balance the litigation would more conveniently proceed and
the interests of justice be better served by transfer to a
different forum.” Peteet v. Dow Chem. Co., 868
F.2d 1428, 1436 (5th Cir. 1989) (quoting 15 C. Wright, A.
Miller & E. Cooper, Federal Practice and Procedure §
3847, at 370 (1986)).
relevant factors include matters of both private and public
interest. Volkswagen AG, 371 F.3d at 203; Action
Indus., Inc. v. U.S. Fid. & Guar. Co., 358 F.3d 337,
340 (5th Cir. 2004). The private-interest factors include:
(1) the relative ease of access to sources of proof; (2) the
availability of compulsory process to secure witnesses'
attendance; (3) the willing witnesses' cost of
attendance; and (4) all other practical problems that make
the case's trial easy, expeditious, and inexpensive.
Volkswagen AG, 371 F.3d at 203 (citing Piper
Aircraft Co. v. Reyno, 454 U.S. 235, 241 n.6 (1981)).
The public-interest factors include: (1) the administrative
difficulties flowing from court congestion; (2) the local
interest in having local issues decided at home; (3) the
forum's familiarity with the governing law; and (4) the
avoidance of unnecessary conflict-of-law problems involving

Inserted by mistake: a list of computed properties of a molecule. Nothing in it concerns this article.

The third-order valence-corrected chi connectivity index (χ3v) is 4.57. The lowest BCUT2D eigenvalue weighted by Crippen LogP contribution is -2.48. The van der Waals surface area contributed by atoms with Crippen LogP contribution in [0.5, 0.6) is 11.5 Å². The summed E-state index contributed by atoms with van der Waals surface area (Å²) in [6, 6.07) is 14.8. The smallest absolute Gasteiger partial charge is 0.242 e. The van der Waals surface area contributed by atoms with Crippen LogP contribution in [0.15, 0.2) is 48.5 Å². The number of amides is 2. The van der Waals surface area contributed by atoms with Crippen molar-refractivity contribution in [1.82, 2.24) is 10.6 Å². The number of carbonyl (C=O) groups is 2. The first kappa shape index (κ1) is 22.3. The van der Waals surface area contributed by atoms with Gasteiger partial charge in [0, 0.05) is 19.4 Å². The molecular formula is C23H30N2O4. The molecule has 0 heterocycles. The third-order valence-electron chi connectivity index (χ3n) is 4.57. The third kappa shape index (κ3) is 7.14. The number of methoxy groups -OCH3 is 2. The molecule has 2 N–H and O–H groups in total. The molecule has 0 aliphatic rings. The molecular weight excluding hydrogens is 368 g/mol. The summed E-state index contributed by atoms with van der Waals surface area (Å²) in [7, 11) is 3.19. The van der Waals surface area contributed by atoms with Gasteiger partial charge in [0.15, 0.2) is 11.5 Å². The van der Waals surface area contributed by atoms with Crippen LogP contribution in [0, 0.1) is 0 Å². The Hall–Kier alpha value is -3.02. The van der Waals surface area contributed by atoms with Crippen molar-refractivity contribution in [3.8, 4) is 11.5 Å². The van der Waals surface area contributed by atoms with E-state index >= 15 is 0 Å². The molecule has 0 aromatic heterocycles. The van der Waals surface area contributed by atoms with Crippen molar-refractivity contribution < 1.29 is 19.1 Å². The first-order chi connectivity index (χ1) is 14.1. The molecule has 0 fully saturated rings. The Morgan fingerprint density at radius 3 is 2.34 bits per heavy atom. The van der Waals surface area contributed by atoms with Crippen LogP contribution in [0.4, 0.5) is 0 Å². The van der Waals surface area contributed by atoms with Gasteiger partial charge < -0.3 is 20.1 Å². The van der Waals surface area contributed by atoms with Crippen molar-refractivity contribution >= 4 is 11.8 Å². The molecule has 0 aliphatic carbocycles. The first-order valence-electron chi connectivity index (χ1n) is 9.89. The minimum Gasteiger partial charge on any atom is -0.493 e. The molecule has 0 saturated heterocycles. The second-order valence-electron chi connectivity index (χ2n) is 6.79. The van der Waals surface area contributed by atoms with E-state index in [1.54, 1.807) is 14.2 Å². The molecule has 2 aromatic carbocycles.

the application of foreign law. Id. No. single
factor is dispositive. Id.
Court must also “give some weight to the
plaintiffs' choice of forum.” Atl. Marine
Const. Co., Inc. v. U.S. Dist. Court for W. Dist. of
Texas, 571 U.S. 49, 63 n.6 (2013). However, the
plaintiff's venue choice “is neither conclusive nor
determinative. In Re: Horsehoe Entertainment, 337
F.3d 429, 434 (5th Cir. 2003). Rather, the party seeking
transfer must show “good cause”: a moving party,
in order to support its claim for a transfer, must satisfy
the statutory requirements and clearly demonstrate that a
transfer is “[f]or the convenience of parties and
witnesses, in the interest of justice.” Humble Oil
& Refining Co. v. Bell Marine Serv., Inc., 321 F.2d
53, 56 (5th Cir. 1963). Thus, when the transferee venue is
“not clearly more convenient than the venue chosen by
the plaintiff, the plaintiff's choice should be
respected.” In re Volkswagen of Am., Inc., 545
F.3d 304, 315 (5th Cir. 2008). But when the movant
demonstrates that the transferee venue is clearly more
convenient, “it has shown good cause and the district
court should therefore grant the transfer.”